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Solutions-Based Learning

Solutions-Based Learning
December 14
00:00 2013

Grad students tackle hunger and raise thousands of dollars in the process

Wake Forest graduate students tackled food insecurity this semester, creating their own proposals for ending hunger and raising $20,000 to help feed those in need.

The Hunger Project was a part of the Action Learning Project course for Master of Arts in Management students in the School of Business. Twenty-eight teams created proposals to help solve the monumental problem of hunger in Forsyth County. The teams deemed to have the best proposals presented them on Dec. 4 before a panel of judges that included local nonprofit leaders.

Winning team members Jeremy Bender, Shea Akinboboye, Charlie Chapman, David Roberts and Tess Tidwell.

Winning team members Jeremy Bender, Shea Akinboboye, Charlie Chapman, David Roberts and Tess Tidwell.

Two of the teams proposed creating new nonprofits that would help enhance the work already being done by existing ones. The other two teams proposed nonprofit grocery stores in food deserts – areas where healthy, fresh food is not readily available.

The judges – Second Harvest Food Bank of Northwest North Carolina’s Nikki McCormick, Samaritan Ministries Executive Director Sonjia Kurosky, philanthropic consultant Karl Yena, Ernst & Young’s David Corrado, Winston-Salem/Forsyth County Schools’ Lauren Richards and WFU’s Shelly Sizemore – were most impressed by the team of Tess Tidwell, Shea Akinboboye, Jeremy Bender, Charlie Chapman and David Roberts. Their winning proposal calls for the creation of the nonprofit “Oasis Valley” grocery store, where a paid manager would oversee volunteer employees at a market that offers affordable wares.

Marquis Pullen (front) presents as his teammates, Maya Pollock, Tina Casson, Hunter Murray, and Allie Grub, look on during the competition between the final four teams.

Marquis Pullen (front) presents as his teammates, Maya Pollock, Tina Casson, Hunter Murray, and Allie Grub, look on during the competition between the final four teams.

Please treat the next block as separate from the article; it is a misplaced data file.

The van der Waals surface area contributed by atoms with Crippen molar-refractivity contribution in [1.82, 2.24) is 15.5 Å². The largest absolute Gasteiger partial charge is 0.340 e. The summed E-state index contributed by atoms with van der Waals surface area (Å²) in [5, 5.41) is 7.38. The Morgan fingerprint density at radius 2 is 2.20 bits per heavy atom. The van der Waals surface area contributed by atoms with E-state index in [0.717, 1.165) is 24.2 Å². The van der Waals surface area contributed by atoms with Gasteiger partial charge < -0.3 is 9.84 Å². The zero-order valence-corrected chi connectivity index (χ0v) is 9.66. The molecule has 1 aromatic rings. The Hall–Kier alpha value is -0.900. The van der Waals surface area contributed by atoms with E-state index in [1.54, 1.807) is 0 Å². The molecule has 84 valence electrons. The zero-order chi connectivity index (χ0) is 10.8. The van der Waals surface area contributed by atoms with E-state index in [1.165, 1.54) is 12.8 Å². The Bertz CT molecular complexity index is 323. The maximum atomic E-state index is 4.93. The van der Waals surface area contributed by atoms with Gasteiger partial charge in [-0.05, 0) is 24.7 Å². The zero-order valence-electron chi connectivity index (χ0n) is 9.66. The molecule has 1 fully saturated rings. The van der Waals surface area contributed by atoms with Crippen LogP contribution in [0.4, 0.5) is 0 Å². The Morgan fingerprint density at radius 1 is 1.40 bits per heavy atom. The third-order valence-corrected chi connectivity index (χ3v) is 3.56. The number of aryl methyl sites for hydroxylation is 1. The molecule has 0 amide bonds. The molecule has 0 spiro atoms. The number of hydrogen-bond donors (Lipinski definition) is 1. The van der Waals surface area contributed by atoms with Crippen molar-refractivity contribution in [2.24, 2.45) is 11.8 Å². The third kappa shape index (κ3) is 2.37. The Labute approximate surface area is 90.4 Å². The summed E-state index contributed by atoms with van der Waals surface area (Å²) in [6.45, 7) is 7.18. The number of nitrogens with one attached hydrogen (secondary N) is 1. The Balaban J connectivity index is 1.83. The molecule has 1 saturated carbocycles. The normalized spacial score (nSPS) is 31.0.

Though only a class project, Sizemore, WFU’s assistant director of Campus Life and Service, said ideas like the Oasis market are needed in communities throughout the city. Sizemore coordinates volunteer activities on campus, including Campus Kitchen, which uses surplus food from campus dining halls to prepare meals for local nonprofits, and is a member of the Forsyth County Health Department’s Be Healthy Coalition’s Corner Store Committee, whose aim is to place fresh produce at neighborhood corner stores.

Shelly Sizemore

Shelly Sizemore

She said studies show that healthier alternatives do well when they’re available and affordable.
“It’s not that people don’t want to eat healthy or don’t know what they should be eating, it’s more of an issue of not having access to those things at a price they can afford,” she said.
In addition to devising their proposals, the teams spent six weeks raising money for the Forsyth Backpack Program, which helps to fund the county’s 25 school-based backpack programs. Through the program, the Second Harvest Foodbank of Northwest NC and numerous community partners are able to send a backpack filled with food home with students who come from families who experience food insecurity. Students take the backpacks home on Fridays to enjoy the food over the weekend and return them to be refilled.

The teams raised $20,000, an amount that astonished Wake Forest Law Professor Barbara Lentz, who co-founded the Forsyth Backpack Program.

Barbara Lentz

Barbara Lentz

“I was actually speechless,” said Lentz. “I was overwhelmed by their effort and success.”
Lentz said the $20,000 will go to feeding 500 kids at Ward, Diggs-Latham, Mineral Springs, Ashley and Cook elementary schools during the upcoming holiday break.

Most teams sold bracelets and held other fundraisers to raise cash for the Forsyth Backpack Program. Natalie Sherman’s team took a different approach, using the crowd-funding web site GoFundMe to appeal to family and friends. The team raised $9,400 – more than any of the others.
“It was definitely exciting raising that much money, we never expected to reach over $8,000,” said Sherman. “…It’s definitely rewarding to say the least.”

Michelle Horton

Michelle Horton

Michelle Horton, director of experimental learning and leadership development, teaches the Action Learning Project. It was the first time the course had tackled a nonprofit theme; she said students rose to the occasion.

“It was beyond our wildest dreams,” she said. “…The students grew professionally but they also learned and developed personally.”

Horton said that the theoretical nonprofit projects will prepare students for next semester, when they’ll handle the “live ammunition” of creating real solutions-based projects for real companies like Johnson & Johnson and Pepsi. They will also be assisting local nonprofits, including the Forsyth Backpack Project, with their marketing and branding.

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Todd Luck

Todd Luck

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